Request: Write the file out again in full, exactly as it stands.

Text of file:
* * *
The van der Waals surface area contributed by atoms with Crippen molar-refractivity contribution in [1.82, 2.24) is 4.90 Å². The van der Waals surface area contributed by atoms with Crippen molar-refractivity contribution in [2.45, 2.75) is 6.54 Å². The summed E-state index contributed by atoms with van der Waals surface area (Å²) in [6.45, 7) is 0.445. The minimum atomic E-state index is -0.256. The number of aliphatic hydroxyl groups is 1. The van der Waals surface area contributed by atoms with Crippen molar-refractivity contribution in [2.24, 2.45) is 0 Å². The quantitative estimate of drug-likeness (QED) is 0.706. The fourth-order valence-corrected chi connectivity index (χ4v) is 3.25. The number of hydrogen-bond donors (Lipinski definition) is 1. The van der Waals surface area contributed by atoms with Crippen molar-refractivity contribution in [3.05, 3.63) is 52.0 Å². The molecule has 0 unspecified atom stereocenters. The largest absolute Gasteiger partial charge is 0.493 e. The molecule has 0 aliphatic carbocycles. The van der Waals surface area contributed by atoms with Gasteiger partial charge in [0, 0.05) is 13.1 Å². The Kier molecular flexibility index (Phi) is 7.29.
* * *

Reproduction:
The van der Waals surface area contributed by atoms with Crippen molar-refractivity contribution in [1.82, 2.24) is 4.90 Å². The van der Waals surface area contributed by atoms with Crippen molar-refractivity contribution in [2.45, 2.75) is 6.54 Å². The summed E-state index contributed by atoms with van der Waals surface area (Å²) in [6.45, 7) is 0.445. The minimum atomic E-state index is -0.256. The number of aliphatic hydroxyl groups is 1. The van der Waals surface area contributed by atoms with Crippen molar-refractivity contribution in [2.24, 2.45) is 0 Å². The quantitative estimate of drug-likeness (QED) is 0.706. The fourth-order valence-corrected chi connectivity index (χ4v) is 3.25. The number of hydrogen-bond donors (Lipinski definition) is 1. The van der Waals surface area contributed by atoms with Crippen molar-refractivity contribution in [3.05, 3.63) is 52.0 Å². The molecule has 0 unspecified atom stereocenters. The largest absolute Gasteiger partial charge is 0.493 e. The molecule has 0 aliphatic carbocycles. The van der Waals surface area contributed by atoms with Gasteiger partial charge in [0, 0.05) is 13.1 Å². The Kier molecular flexibility index (Phi) is 7.29.